Part 1 of Facts about Covid-19 from swprs.org
Part 1 of "Facts about Covid-19" from swprs.org - Updated: August 2020
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Facts about Covid-19 from swprs.org:
Fully referenced facts about Covid-19, provided by experts in the field, to help our readers make a realistic risk assessment. (Regular updates below)
According to the latest immunological studies, the overall lethality of Covid-19 (IFR) is about 0.1% to 0.3% and thus in the range of a severe influenza (flu).
For people at high risk or high exposure (including health care workers), early or prophylactic treatment is essential to prevent progression of the disease.
In countries like the US, the UK, and also Sweden (without a lockdown), overall mortality since the beginning of the year is in the range of a strong influenza season; in countries like Germany and Switzerland, overall mortality so far is in the range of a mild influenza season.
In most places, the risk of death for the general population of school and working age is in the range of a daily car ride to work. The risk was initially overestimated because many people with only mild or no symptoms were not taken into account.
Up to 80% of all test-positive persons remain symptom-free. Even among 70-79 year olds, about 60% remain symptom-free. About 95% of all people develop at most moderate symptoms.
Up to 60% of all persons may already have a certain cellular background immunity to the new coronavirus due to contact with previous coronaviruses (i.e. cold viruses). The initial assumption that there was no immunity against the new coronavirus was not correct.
The median age of the deceased in most countries (including Italy) is over 80 years (e.g. 86 years in Sweden) and only about 4% of the deceased had no serious preconditions. The age and risk profile of deaths thus essentially corresponds to normal mortality.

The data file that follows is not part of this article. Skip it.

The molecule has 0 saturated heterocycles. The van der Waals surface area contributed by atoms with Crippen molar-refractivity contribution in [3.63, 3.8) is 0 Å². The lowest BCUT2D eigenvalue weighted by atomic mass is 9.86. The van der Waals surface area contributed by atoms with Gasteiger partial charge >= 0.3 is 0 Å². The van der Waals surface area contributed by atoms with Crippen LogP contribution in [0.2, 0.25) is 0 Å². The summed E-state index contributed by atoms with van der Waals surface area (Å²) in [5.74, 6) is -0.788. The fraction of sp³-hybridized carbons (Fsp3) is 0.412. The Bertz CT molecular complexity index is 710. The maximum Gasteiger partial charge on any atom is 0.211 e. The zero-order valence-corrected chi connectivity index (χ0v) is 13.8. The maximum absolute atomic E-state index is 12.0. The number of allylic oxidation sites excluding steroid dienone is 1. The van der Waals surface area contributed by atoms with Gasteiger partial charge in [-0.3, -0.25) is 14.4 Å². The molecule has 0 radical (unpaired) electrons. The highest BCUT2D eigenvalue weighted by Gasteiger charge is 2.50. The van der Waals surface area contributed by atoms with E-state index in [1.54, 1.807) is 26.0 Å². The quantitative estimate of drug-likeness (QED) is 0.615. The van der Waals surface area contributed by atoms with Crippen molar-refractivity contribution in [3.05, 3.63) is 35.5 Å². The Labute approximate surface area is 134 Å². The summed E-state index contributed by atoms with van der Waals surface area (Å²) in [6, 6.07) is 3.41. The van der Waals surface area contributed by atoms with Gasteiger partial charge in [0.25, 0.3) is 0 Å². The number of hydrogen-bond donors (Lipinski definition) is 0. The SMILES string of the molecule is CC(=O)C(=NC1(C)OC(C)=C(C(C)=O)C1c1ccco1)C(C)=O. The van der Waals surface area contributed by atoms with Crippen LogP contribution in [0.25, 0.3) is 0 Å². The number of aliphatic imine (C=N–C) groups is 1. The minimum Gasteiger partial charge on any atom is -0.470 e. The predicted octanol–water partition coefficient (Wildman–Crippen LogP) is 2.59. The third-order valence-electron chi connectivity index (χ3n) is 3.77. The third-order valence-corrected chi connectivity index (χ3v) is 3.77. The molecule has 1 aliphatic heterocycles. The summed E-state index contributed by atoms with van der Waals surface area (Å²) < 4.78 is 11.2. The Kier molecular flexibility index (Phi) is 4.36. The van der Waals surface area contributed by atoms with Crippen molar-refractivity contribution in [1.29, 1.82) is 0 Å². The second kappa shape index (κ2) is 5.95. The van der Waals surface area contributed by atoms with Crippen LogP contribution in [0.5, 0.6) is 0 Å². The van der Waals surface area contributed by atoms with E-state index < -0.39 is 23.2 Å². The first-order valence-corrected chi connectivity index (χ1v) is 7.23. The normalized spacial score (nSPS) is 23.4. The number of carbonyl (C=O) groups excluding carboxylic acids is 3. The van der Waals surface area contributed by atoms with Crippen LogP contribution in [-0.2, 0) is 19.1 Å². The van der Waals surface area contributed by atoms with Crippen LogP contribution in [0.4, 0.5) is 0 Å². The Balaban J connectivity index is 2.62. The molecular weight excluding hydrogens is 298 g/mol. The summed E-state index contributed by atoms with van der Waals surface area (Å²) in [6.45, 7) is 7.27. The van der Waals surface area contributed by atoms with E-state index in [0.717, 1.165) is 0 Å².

In many countries, up to two thirds of all extra deaths occurred in nursing homes, which do not benefit from a general lockdown. Moreover, in many cases it is not clear whether these people really died from Covid-19 or from weeks of extreme stress and isolation.
Up to 30% of all additional deaths may have been caused not by Covid-19, but by the effects of the lockdown, panic and fear. For example, the treatment of heart attacks and strokes decreased by up to 60% because many patients no longer dared to go to hospital.
Even in so-called Covid-19 deaths it is often not clear whether they died from or with coronavirus (i.e. from underlying diseases) or if they were counted as presumed cases and not tested at all. However, official figures usually do not reflect this distinction.
Many media reports of young and healthy people dying from Covid-19 turned out to be false: many of these young people either did not die from Covid-19, they had already been seriously ill (e.g. from undiagnosed leukaemia), or they were in fact 109 instead of 9 years old. The claimed increase in Kawasaki disease in children also turned out to be exaggerated.
Most Covid-19 symptoms can also be caused by severe influenza (including pneumonia, thrombosis and the temporary loss of the sense of smell), but with severe Covid-19 these symptoms are indeed more frequent and more pronounced.
Strong increases in regional mortality can occur if there is a collapse in the care of the elderly and sick as a result of infection or panic, or if there are additional risk factors such as severe air pollution. Questionable regulations for dealing with the deceased sometimes led to additional bottlenecks in funeral or cremation services.
Visit "Facts about Covid-19" at swprs.org for the full regularly updated article on this very important topic.